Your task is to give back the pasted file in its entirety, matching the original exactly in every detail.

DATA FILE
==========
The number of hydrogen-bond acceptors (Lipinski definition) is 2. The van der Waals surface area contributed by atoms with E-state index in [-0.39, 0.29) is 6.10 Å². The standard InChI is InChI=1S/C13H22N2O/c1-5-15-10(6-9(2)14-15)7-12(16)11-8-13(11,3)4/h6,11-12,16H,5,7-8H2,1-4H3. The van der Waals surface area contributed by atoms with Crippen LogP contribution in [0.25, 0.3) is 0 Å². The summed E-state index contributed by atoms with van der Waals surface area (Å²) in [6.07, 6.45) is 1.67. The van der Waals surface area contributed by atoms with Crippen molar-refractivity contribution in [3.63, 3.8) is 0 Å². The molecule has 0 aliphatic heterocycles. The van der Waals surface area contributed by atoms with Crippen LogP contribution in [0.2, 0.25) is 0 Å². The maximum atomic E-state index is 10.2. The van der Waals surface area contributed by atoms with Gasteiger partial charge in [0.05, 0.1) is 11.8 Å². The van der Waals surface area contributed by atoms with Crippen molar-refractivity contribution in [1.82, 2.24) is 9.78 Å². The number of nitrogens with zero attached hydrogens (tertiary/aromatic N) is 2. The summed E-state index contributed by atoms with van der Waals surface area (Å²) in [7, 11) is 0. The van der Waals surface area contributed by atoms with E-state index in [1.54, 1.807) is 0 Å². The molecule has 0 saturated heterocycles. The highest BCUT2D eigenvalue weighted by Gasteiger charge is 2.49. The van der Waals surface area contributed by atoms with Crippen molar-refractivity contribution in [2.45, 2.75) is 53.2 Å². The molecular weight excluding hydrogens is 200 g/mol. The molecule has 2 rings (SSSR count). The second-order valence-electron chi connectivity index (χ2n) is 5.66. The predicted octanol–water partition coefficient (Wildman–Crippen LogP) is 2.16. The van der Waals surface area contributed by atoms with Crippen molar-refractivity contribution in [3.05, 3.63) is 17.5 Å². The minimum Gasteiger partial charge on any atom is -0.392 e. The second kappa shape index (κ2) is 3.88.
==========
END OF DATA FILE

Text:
The number of hydrogen-bond acceptors (Lipinski definition) is 2. The van der Waals surface area contributed by atoms with E-state index in [-0.39, 0.29) is 6.10 Å². The standard InChI is InChI=1S/C13H22N2O/c1-5-15-10(6-9(2)14-15)7-12(16)11-8-13(11,3)4/h6,11-12,16H,5,7-8H2,1-4H3. The van der Waals surface area contributed by atoms with Crippen LogP contribution in [0.25, 0.3) is 0 Å². The summed E-state index contributed by atoms with van der Waals surface area (Å²) in [6.07, 6.45) is 1.67. The van der Waals surface area contributed by atoms with Crippen molar-refractivity contribution in [3.63, 3.8) is 0 Å². The molecule has 0 aliphatic heterocycles. The van der Waals surface area contributed by atoms with Crippen LogP contribution in [0.2, 0.25) is 0 Å². The maximum atomic E-state index is 10.2. The van der Waals surface area contributed by atoms with Gasteiger partial charge in [0.05, 0.1) is 11.8 Å². The van der Waals surface area contributed by atoms with Crippen molar-refractivity contribution in [1.82, 2.24) is 9.78 Å². The number of nitrogens with zero attached hydrogens (tertiary/aromatic N) is 2. The summed E-state index contributed by atoms with van der Waals surface area (Å²) in [7, 11) is 0. The van der Waals surface area contributed by atoms with E-state index in [1.54, 1.807) is 0 Å². The molecule has 0 saturated heterocycles. The highest BCUT2D eigenvalue weighted by Gasteiger charge is 2.49. The van der Waals surface area contributed by atoms with Crippen molar-refractivity contribution in [2.45, 2.75) is 53.2 Å². The molecular weight excluding hydrogens is 200 g/mol. The molecule has 2 rings (SSSR count). The second-order valence-electron chi connectivity index (χ2n) is 5.66. The predicted octanol–water partition coefficient (Wildman–Crippen LogP) is 2.16. The van der Waals surface area contributed by atoms with Crippen molar-refractivity contribution in [3.05, 3.63) is 17.5 Å². The minimum Gasteiger partial charge on any atom is -0.392 e. The second kappa shape index (κ2) is 3.88.